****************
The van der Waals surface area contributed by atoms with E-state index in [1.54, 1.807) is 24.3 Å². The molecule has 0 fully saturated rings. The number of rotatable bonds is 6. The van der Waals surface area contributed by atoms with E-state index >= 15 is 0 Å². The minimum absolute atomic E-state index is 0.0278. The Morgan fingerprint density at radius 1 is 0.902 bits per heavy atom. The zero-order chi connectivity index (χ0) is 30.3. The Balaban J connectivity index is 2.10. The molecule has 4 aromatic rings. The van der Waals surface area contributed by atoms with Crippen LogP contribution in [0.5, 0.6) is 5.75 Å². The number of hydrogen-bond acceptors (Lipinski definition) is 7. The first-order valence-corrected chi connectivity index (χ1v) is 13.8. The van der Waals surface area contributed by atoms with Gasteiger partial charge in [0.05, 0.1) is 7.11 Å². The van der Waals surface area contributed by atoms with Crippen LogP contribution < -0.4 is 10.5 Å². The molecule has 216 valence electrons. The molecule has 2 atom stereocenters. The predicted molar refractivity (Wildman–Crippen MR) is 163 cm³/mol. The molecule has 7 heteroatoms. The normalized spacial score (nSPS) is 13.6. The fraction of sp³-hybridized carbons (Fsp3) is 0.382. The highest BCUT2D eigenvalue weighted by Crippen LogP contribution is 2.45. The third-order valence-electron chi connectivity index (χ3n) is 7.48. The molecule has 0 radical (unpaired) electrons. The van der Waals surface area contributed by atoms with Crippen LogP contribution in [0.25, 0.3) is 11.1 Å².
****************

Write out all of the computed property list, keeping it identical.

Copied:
The van der Waals surface area contributed by atoms with E-state index in [1.54, 1.807) is 24.3 Å². The molecule has 0 fully saturated rings. The number of rotatable bonds is 6. The van der Waals surface area contributed by atoms with E-state index >= 15 is 0 Å². The minimum absolute atomic E-state index is 0.0278. The Morgan fingerprint density at radius 1 is 0.902 bits per heavy atom. The zero-order chi connectivity index (χ0) is 30.3. The Balaban J connectivity index is 2.10. The molecule has 4 aromatic rings. The van der Waals surface area contributed by atoms with Crippen LogP contribution in [0.5, 0.6) is 5.75 Å². The number of hydrogen-bond acceptors (Lipinski definition) is 7. The first-order valence-corrected chi connectivity index (χ1v) is 13.8. The van der Waals surface area contributed by atoms with Gasteiger partial charge in [0.05, 0.1) is 7.11 Å². The van der Waals surface area contributed by atoms with Crippen LogP contribution < -0.4 is 10.5 Å². The molecule has 216 valence electrons. The molecule has 2 atom stereocenters. The predicted molar refractivity (Wildman–Crippen MR) is 163 cm³/mol. The molecule has 7 heteroatoms. The normalized spacial score (nSPS) is 13.6. The fraction of sp³-hybridized carbons (Fsp3) is 0.382. The highest BCUT2D eigenvalue weighted by Crippen LogP contribution is 2.45. The third-order valence-electron chi connectivity index (χ3n) is 7.48. The molecule has 0 radical (unpaired) electrons. The van der Waals surface area contributed by atoms with Crippen LogP contribution in [0.25, 0.3) is 11.1 Å².